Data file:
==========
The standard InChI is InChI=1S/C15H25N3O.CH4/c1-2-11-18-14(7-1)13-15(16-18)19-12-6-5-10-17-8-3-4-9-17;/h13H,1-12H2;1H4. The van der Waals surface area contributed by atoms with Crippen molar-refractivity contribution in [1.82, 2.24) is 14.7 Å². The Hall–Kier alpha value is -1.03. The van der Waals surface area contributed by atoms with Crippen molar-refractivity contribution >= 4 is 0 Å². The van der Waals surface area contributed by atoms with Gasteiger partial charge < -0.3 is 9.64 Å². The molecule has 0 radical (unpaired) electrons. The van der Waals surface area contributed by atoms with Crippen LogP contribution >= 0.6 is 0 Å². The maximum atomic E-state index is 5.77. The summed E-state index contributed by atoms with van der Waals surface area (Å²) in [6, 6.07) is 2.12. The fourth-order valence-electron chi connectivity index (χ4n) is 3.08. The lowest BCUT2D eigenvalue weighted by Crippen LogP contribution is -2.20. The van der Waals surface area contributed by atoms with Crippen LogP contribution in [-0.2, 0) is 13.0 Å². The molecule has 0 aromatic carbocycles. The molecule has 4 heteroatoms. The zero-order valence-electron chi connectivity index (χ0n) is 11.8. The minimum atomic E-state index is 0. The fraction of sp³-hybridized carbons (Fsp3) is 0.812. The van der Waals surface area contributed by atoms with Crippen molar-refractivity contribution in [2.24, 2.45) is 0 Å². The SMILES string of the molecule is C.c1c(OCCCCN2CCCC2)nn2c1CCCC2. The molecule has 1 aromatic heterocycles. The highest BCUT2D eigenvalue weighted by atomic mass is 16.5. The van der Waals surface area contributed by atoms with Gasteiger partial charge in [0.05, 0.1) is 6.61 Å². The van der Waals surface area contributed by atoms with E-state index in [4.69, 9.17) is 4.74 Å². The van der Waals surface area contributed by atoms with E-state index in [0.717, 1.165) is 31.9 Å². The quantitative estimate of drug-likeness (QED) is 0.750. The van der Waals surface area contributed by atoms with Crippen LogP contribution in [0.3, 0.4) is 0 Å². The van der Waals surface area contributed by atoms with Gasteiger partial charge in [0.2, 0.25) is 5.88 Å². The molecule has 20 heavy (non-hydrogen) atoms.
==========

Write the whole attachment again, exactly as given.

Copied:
The standard InChI is InChI=1S/C15H25N3O.CH4/c1-2-11-18-14(7-1)13-15(16-18)19-12-6-5-10-17-8-3-4-9-17;/h13H,1-12H2;1H4. The van der Waals surface area contributed by atoms with Crippen molar-refractivity contribution in [1.82, 2.24) is 14.7 Å². The Hall–Kier alpha value is -1.03. The van der Waals surface area contributed by atoms with Crippen molar-refractivity contribution >= 4 is 0 Å². The van der Waals surface area contributed by atoms with Gasteiger partial charge < -0.3 is 9.64 Å². The molecule has 0 radical (unpaired) electrons. The van der Waals surface area contributed by atoms with Crippen LogP contribution >= 0.6 is 0 Å². The maximum atomic E-state index is 5.77. The summed E-state index contributed by atoms with van der Waals surface area (Å²) in [6, 6.07) is 2.12. The fourth-order valence-electron chi connectivity index (χ4n) is 3.08. The lowest BCUT2D eigenvalue weighted by Crippen LogP contribution is -2.20. The van der Waals surface area contributed by atoms with Crippen LogP contribution in [-0.2, 0) is 13.0 Å². The molecule has 0 aromatic carbocycles. The molecule has 4 heteroatoms. The zero-order valence-electron chi connectivity index (χ0n) is 11.8. The minimum atomic E-state index is 0. The fraction of sp³-hybridized carbons (Fsp3) is 0.812. The van der Waals surface area contributed by atoms with Crippen molar-refractivity contribution in [2.24, 2.45) is 0 Å². The SMILES string of the molecule is C.c1c(OCCCCN2CCCC2)nn2c1CCCC2. The molecule has 1 aromatic heterocycles. The highest BCUT2D eigenvalue weighted by atomic mass is 16.5. The van der Waals surface area contributed by atoms with Gasteiger partial charge in [0.05, 0.1) is 6.61 Å². The van der Waals surface area contributed by atoms with E-state index in [4.69, 9.17) is 4.74 Å². The van der Waals surface area contributed by atoms with E-state index in [0.717, 1.165) is 31.9 Å². The quantitative estimate of drug-likeness (QED) is 0.750. The van der Waals surface area contributed by atoms with Crippen LogP contribution in [0.3, 0.4) is 0 Å². The van der Waals surface area contributed by atoms with Gasteiger partial charge in [0.2, 0.25) is 5.88 Å². The molecule has 20 heavy (non-hydrogen) atoms.